With the arrival of winter, İzmirli marginals were already constant figures dwelling in my brain. While re-reading their documents, trying to find more in the archives about their story, I started to refer to them by their first names and without the requirement of being kind or politically correct, I started giving them names: Hayim the thief, Mazalto the mad, Yako the arsonist… They were labeled as thieves, prostitutes, murderers, and mads during their life time. I once again initiated the cycle of name-calling without knowing whether they were rightfully labeled and judged. I accept the fact that, probably, I will not learn more about these people due to the limits of the archive, about the “prostitutes” residing in Izmir during the 1870s. I will never understand the extent of their experience of being forced to change houses within the city because of their neighbors’ complaints. I will never grasp the experience of their forced exile to Konya. Nevertheless, almost 150 years later, I am part of the process as a researcher, bystander, name-caller, and also as an İzmirli. Throughout this process, I consider these individuals’ agency and experience and often amazed by their use and manipulation of various survival tactics. Yet, the treatment they received from their community and state urges me to reconsider the concept of justice. Now, having read more than hundred cases regarding the marginal figures of the city, I feel overwhelmed by all the misfortunes, hardships, and miseries. In other words, the burden of the archive hit me hard right after its allure. Perhaps, I was not ready for the traps and snares of the archives.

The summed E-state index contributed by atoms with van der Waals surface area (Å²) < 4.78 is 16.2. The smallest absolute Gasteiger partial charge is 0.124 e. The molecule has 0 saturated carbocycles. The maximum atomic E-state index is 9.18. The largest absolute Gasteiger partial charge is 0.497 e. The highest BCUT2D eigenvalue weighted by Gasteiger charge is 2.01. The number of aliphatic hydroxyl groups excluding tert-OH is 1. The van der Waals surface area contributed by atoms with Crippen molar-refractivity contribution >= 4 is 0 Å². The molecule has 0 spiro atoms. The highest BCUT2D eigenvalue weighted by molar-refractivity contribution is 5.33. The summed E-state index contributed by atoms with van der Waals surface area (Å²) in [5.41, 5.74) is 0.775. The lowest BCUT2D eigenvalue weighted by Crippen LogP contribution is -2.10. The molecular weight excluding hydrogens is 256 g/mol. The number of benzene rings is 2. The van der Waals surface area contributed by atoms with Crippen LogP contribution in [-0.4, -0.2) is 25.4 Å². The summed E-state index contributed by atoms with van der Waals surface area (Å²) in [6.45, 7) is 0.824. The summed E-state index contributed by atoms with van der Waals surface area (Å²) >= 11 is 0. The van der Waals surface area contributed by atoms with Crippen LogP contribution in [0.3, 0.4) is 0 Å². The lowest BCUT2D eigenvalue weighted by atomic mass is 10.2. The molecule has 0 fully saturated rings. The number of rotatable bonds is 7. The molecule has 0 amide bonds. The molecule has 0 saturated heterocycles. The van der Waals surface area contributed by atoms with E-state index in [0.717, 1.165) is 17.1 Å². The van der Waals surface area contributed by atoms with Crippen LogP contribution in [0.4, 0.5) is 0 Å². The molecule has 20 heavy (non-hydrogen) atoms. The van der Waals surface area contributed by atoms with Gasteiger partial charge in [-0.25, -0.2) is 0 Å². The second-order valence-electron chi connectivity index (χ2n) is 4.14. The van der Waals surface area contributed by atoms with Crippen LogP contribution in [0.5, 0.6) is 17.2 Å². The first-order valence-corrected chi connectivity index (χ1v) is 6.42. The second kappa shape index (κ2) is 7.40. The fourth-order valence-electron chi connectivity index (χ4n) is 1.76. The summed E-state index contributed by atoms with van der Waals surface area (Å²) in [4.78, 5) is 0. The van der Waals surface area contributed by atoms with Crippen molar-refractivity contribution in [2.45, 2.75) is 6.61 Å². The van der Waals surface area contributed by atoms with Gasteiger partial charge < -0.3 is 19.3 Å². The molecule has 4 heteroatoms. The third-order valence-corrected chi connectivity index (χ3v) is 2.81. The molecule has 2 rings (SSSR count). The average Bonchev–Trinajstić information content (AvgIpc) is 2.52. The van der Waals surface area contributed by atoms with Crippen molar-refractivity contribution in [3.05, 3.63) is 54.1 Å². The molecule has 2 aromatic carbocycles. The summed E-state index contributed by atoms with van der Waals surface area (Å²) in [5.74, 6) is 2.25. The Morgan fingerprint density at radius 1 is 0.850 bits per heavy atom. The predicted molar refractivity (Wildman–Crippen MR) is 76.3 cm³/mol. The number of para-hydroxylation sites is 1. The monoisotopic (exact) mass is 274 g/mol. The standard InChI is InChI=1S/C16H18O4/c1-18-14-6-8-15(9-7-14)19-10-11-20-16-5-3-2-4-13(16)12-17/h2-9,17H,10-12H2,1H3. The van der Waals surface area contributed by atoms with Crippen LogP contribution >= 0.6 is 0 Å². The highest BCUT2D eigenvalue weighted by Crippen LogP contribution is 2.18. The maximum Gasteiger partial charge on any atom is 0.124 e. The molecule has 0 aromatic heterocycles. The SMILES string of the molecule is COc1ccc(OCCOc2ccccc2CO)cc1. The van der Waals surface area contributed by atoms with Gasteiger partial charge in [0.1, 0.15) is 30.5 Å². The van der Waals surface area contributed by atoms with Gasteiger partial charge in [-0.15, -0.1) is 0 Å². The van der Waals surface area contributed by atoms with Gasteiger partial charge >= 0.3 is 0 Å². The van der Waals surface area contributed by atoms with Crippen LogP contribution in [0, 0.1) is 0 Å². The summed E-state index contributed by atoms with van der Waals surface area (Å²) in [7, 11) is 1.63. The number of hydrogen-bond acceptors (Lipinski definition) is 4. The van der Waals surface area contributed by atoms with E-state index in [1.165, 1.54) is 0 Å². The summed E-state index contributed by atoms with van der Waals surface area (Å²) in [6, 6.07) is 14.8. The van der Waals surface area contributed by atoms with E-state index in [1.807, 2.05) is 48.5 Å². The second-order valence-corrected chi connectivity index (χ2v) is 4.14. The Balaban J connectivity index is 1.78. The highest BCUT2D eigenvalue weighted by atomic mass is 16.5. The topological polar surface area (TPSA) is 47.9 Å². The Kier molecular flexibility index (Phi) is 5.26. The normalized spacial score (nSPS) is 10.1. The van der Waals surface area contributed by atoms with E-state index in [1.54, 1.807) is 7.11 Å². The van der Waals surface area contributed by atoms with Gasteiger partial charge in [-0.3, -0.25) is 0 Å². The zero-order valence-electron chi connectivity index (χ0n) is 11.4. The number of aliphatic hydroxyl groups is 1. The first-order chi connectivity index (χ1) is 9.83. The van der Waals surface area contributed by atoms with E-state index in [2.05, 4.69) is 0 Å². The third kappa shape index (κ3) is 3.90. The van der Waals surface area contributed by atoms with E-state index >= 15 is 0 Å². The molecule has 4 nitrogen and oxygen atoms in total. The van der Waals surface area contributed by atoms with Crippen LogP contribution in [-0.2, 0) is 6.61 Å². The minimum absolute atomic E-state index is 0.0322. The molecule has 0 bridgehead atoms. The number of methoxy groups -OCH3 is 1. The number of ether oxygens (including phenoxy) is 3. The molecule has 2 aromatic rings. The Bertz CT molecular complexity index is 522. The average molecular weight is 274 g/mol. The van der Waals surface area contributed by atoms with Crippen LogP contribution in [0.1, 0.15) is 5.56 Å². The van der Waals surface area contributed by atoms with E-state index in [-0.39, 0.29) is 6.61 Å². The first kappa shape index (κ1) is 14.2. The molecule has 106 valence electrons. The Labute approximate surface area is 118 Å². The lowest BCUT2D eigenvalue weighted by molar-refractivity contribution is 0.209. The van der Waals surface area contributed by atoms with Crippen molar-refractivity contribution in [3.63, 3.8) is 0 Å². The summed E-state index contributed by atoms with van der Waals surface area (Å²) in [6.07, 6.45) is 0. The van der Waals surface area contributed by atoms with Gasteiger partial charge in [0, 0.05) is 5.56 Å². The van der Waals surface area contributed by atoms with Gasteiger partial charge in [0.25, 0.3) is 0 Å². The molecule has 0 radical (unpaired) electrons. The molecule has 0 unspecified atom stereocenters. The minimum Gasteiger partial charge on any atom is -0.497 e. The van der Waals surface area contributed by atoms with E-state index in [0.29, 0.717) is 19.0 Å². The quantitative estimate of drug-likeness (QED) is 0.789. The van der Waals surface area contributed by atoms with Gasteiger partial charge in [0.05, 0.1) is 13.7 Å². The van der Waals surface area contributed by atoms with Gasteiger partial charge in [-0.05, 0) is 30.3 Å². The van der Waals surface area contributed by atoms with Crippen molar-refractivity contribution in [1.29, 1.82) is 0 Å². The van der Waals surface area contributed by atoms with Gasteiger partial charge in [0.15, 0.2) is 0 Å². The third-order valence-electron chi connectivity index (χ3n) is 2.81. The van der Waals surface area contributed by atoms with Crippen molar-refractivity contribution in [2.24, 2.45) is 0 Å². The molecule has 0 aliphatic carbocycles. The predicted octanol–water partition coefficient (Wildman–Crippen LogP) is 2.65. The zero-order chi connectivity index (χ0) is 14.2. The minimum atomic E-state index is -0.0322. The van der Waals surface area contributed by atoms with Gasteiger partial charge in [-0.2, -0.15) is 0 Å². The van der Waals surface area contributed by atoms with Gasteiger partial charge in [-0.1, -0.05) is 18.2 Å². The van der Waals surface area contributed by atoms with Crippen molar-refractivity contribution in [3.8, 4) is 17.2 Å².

Three months ago, an archival document of a Jewish woman made me realize the human suffering I have been dealing with at the Ottoman archives. Mazalto, labeled insane, had nowhere to go once the rabbinate declared that they are no longer willing to take care of her due to her “violent” behavior. The overcrowding crisis of mental asylums of the Empire during the late nineteenth century worsened the situation as none of the state institutions were able to offer her a place. The official correspondence regarding her situation between the authorities lasted for five years. Mazalto’s fate is still unknown. Stories continue piling up on my desk. Patients of the mental asylum in Edirne chained to the walls, a Christian missionary attempting to rape Armenian orphan girls, a neighbor beating a young Jewish boy to death.